最後一圖是寺院內唯一留存的5世紀北魏建築。 塔高25尺。 是青磚造成的。 北魏皇帝是鮮卑族。 這個塔的獨特造型是他們文化對中國影響的一個例子。 據說現在只有兩座北魏石磚塔留存下來。
Most of Chinese wood structures remained are from Ming-Qing period (14th to 19th centuries). Wood structures simply cannot endure the inevitable destruction of war, fire, lightening, weathering, and time. We recently visited a few places in ShanXi province. It is quite gratifying to see some of the earlier wood structures that survived relatively intact, some of them more than 1000 year old. They are very elegant and beautiful. By comparing buildings of different periods, we can also learn the evolution of aesthetics and design/construction method. We like to share with you what we have learned in the following few blogs.
There are only four Tang wooden structures left in China. The Great Eastern Hall of Fo-Guang Temple is one of them, and perhaps the most significant one. It was ignored and forgotten many years, and was re-discovered by the architect Liang Si Cheng, son of the famous cultural figure of Liang Chi Chao, in 1937. Fo Guang Temple was rebuilt in 857AD during Tang Dynasty, soon after the destruction of the original 5th century temple during the ban on Buddhism in 845AD by the previous Tang ruler. This was one of the several ban-and-resurrection of Buddhism in Chinese history. The worship was banned and temples destroyed by the ruler of North Wei in 444AD, only to be resurrected by his son as his successor. We will touch upon this subject again when we talk about the two grottos we visited. This pattern seems to have a reincarnation in recent history following the ban of any religion during Mao’s rule in 1950s and 1960s. Now Chinese authority has discovered the value of these ancient sites, at least for attracting tourists, and is making a big effort to preserve them. It seems history just keeps repeating itself.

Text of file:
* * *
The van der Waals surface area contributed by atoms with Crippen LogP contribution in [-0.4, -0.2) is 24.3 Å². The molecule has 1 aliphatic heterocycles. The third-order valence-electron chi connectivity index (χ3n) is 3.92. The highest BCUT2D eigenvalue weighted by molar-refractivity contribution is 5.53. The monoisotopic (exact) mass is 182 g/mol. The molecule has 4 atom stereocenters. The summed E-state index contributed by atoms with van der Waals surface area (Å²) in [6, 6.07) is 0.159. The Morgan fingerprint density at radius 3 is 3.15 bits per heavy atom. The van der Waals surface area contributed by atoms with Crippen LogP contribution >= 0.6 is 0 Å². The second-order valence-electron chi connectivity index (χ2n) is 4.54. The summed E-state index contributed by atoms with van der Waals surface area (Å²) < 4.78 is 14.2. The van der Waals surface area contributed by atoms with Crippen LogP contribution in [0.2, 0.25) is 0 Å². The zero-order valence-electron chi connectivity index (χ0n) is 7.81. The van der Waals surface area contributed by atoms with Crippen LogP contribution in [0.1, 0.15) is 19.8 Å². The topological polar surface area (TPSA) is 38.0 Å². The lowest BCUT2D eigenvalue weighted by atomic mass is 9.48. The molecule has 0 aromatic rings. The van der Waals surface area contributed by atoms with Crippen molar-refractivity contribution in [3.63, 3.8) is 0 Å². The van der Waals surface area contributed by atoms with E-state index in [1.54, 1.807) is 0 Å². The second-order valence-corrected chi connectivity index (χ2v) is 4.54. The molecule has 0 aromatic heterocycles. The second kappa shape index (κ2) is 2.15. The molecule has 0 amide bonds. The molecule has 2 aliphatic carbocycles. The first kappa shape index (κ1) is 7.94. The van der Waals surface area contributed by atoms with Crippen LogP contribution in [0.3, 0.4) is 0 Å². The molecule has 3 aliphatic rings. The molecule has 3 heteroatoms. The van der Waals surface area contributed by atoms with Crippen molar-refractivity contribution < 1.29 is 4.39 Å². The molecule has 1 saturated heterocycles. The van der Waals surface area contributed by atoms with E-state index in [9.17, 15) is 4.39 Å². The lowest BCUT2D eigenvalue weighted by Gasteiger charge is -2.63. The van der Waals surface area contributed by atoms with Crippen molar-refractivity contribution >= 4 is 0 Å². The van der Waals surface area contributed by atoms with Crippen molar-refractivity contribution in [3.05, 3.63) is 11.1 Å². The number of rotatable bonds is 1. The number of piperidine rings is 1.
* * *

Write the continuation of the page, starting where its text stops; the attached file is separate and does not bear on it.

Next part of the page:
The main hall, the Great Eastern Hall, can be seen perching high above the stone built base in the second picture. We will go into the detail description of these buildings in this series latter.
大部分留下來的中國木造建築， 都是明清時期留下來的。 木構造無法在戰火，天災，時間的洗禮下存息。 這次旅遊， 在山西終於看到了一些僅存的唐，遼金，和宋代木造建築。 我們感覺到一派高貴美感的震撼力。 同時看到不同時期的建築， 也體會到美學上和建築構造的演變。 以下的一系列只是將我們看到，學到的和大家共賞。
唐以前的木造建築已經都不存在了。 1930年代， 梁思成 （梁啟超兒子）和他的夫人極盡心力地尋找古建築。 他們發現了佛光寺的東大殿是唐朝建築。 該寺原建於第五世紀的北魏， 毀於唐武帝會昌滅佛， 公元847年唐宣宗時重建。 現僅存東大殿。這只是歷史上很多佛教滅/复事件的一次。 在北魏時已經來過一次，我們在以後談論雲岡，龍門兩個石窟時再來談。 不過近代歷史上，50 到60 年代毛澤東的禁止宗教， 和現在以佛教賺錢， 似乎也在重演歷史。
在第二圖裡， 佛光寺的主殿， 東大殿，高踞在石造的台基上。 以下的系列， 我們將一一介紹。